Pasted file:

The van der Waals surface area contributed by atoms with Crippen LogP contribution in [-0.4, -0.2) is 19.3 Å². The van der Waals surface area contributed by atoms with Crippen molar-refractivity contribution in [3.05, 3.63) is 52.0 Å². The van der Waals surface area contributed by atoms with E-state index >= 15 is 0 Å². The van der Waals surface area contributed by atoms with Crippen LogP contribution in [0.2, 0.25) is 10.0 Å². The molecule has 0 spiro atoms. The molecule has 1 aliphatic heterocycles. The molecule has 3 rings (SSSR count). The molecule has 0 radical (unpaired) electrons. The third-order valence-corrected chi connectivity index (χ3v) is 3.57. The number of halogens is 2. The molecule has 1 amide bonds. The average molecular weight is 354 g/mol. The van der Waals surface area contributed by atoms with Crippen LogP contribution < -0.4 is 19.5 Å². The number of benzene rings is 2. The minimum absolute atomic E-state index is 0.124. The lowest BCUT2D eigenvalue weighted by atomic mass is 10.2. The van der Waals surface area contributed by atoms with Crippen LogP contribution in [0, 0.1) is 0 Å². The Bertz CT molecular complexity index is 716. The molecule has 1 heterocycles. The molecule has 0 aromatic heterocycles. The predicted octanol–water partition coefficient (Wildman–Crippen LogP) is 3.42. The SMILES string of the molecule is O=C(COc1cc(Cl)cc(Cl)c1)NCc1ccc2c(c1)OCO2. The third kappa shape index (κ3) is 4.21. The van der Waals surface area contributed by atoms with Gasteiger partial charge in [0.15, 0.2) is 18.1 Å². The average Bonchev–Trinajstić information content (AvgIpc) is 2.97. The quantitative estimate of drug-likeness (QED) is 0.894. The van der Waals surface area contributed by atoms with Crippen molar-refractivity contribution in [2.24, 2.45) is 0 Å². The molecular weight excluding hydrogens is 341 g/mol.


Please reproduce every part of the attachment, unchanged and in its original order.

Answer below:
The van der Waals surface area contributed by atoms with Crippen LogP contribution in [-0.4, -0.2) is 19.3 Å². The van der Waals surface area contributed by atoms with Crippen molar-refractivity contribution in [3.05, 3.63) is 52.0 Å². The van der Waals surface area contributed by atoms with E-state index >= 15 is 0 Å². The van der Waals surface area contributed by atoms with Crippen LogP contribution in [0.2, 0.25) is 10.0 Å². The molecule has 0 spiro atoms. The molecule has 1 aliphatic heterocycles. The molecule has 3 rings (SSSR count). The molecule has 0 radical (unpaired) electrons. The third-order valence-corrected chi connectivity index (χ3v) is 3.57. The number of halogens is 2. The molecule has 1 amide bonds. The average molecular weight is 354 g/mol. The van der Waals surface area contributed by atoms with Crippen LogP contribution < -0.4 is 19.5 Å². The number of benzene rings is 2. The minimum absolute atomic E-state index is 0.124. The lowest BCUT2D eigenvalue weighted by atomic mass is 10.2. The van der Waals surface area contributed by atoms with Crippen LogP contribution in [0, 0.1) is 0 Å². The Bertz CT molecular complexity index is 716. The molecule has 1 heterocycles. The molecule has 0 aromatic heterocycles. The predicted octanol–water partition coefficient (Wildman–Crippen LogP) is 3.42. The SMILES string of the molecule is O=C(COc1cc(Cl)cc(Cl)c1)NCc1ccc2c(c1)OCO2. The third kappa shape index (κ3) is 4.21. The van der Waals surface area contributed by atoms with Gasteiger partial charge in [0.15, 0.2) is 18.1 Å². The average Bonchev–Trinajstić information content (AvgIpc) is 2.97. The quantitative estimate of drug-likeness (QED) is 0.894. The van der Waals surface area contributed by atoms with Crippen molar-refractivity contribution in [2.24, 2.45) is 0 Å². The molecular weight excluding hydrogens is 341 g/mol.